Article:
The strength of the BMW M4 Coupé is evident in every detail.
Honda's all-new Civic five-door hatch, released on the South African market this week, was developed specifically to meet the requirements of the competitive European market.
The development concept, said Honda SA managing director Yoshiaki Nakamura, revolved around a theme of 'Clean-Dynamic', and the resulting shape is 20mm lower and 10mm wider than the outgoing version.
It's all about aerodynamic efficiency: the horizontal brake light also works as a spoiler to manage airflow over the top of the car, while the tail light clusters protrude in just the right place to cut off body-side airflow and reduce turbulence.
A full-length undertray, and larger covers over the rear suspension, help smooth airflow under the car.
The new Civic five-door is available with a tweaked version of Honda's 1.8-litre, 16-valve SOHC i-VTEC, now good for a claimed 104kW at 6500rpm and 174Nm at 4300, driving the front wheels through either a six-speed manual gearbox or a new five-speed automatic with paddle shift.
The range-topping new 2.2-litre i-DTEC turbodiesel engine, however, is available only with a six-speed manual gearbox. Quoted outputs are 110kW at 4000rpm and 350N at 2000.
All Civic five-doors now come with Eco Assist, a sort of video game that coaches drivers on the most fuel-efficient driving style. The system also incorporates a green 'ECON' button that defaults to the most economical settings for the car.
SPRINGS ‘N THINGS
The Civic's MacPherson-type front suspension and electric power steering system have been revised, says Honda, to improve handling, comfort and stability.
And while the basic torsion beam axle layout for the rear suspension has been retained for maximum interior space, it now has more rigid trailing arms and fluid-filled bushes, which are intended to improve stability and handling without sacrificing ride comfort.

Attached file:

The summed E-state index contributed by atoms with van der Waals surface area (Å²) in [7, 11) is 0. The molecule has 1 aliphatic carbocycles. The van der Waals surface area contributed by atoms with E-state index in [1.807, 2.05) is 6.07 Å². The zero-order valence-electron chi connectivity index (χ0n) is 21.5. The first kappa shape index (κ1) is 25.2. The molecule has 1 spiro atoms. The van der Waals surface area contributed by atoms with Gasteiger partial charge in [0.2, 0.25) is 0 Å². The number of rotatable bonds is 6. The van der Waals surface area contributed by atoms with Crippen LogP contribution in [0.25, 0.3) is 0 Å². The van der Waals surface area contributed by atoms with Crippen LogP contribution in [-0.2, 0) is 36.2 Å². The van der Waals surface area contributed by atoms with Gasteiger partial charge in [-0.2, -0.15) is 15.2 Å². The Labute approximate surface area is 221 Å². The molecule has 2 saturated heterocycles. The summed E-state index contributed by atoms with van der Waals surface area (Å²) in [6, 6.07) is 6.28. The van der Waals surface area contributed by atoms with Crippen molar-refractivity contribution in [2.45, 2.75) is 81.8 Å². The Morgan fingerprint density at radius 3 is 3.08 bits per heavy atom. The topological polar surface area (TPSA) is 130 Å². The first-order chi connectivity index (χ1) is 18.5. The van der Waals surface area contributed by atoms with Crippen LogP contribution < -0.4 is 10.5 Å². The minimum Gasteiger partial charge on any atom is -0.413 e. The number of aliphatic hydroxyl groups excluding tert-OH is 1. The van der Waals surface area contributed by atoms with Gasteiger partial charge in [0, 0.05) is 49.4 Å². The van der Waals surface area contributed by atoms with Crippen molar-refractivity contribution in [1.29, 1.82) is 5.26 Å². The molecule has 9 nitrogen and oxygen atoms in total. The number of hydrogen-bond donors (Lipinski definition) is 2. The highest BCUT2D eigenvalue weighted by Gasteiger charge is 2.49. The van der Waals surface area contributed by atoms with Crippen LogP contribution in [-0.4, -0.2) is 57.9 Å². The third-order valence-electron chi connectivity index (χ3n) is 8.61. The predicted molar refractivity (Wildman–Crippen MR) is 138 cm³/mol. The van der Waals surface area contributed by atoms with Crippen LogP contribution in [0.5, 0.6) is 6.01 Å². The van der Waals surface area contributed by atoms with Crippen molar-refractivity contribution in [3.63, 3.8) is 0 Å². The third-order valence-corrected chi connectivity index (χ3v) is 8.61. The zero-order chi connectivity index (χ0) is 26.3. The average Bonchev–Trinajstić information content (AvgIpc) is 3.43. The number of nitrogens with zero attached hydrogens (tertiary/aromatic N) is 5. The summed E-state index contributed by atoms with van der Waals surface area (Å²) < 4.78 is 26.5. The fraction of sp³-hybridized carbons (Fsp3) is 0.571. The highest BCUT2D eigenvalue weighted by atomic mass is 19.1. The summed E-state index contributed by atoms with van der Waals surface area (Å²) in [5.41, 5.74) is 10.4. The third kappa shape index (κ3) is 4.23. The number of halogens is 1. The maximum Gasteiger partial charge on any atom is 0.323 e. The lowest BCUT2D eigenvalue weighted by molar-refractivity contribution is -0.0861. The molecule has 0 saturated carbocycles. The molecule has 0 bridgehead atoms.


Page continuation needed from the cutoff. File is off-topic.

The new Civic has already scored a full-house Euro NCAP safety rating, thanks to front, side and curtain airbags as standard kit. Active safety systems include vehicle stability assist, antilock braking with electronic brake-force distribution and emergency brake assist, and a tyre deflation warning system.
The previous Civic was known for its futuristic interior layout; that's been retained but with a more upmarket feel, according to Honda.
The dual-zone dashboard layout presents essential driving and vehicle-related information at the natural point of focus for the driver, while the information interface - including a colour TFT screen that shows vehicle, entertainment, Bluetooth connectivity and support-related data - places audio and aircon controls within easy reach.
The new Civic's wider and lower body produces what Honda claims is the roomiest interior of any C-segment car, with 1431mm of shoulder room between the driver and front seat passenger, and 792mm between the driver and rear seat passenger.
Boot volume is 401 litres, with another 76 litres in a discreet under-floor compartment.
The new i-DTEC Exclusive flagship model comes with a panoramic glass sunroof, a premium sound system with amplifier and subwoofer, Bluetooth hands-free cellphone connectivity (with dedicated buttons on the steering wheel), and high-intensity discharge headlights with auto-levelling sensor and integrated washers.
Also standard on the Exclusive are front and rear parking sensors, with a reversing camera.
1.8 i-VTEC Elegance - R248 000
1.8 i-VTEC Elegance A/T - R261 000
1.8 i-VTEC Executive - R270 000
1.8 i-VTEC Executive A/T - R283 000
2.2 i-DTEC Exclusive - R343 800
Prices include a three-year or 100 000km warranty and a five-year or 90 000km service plan. Service intervals are 15 000km.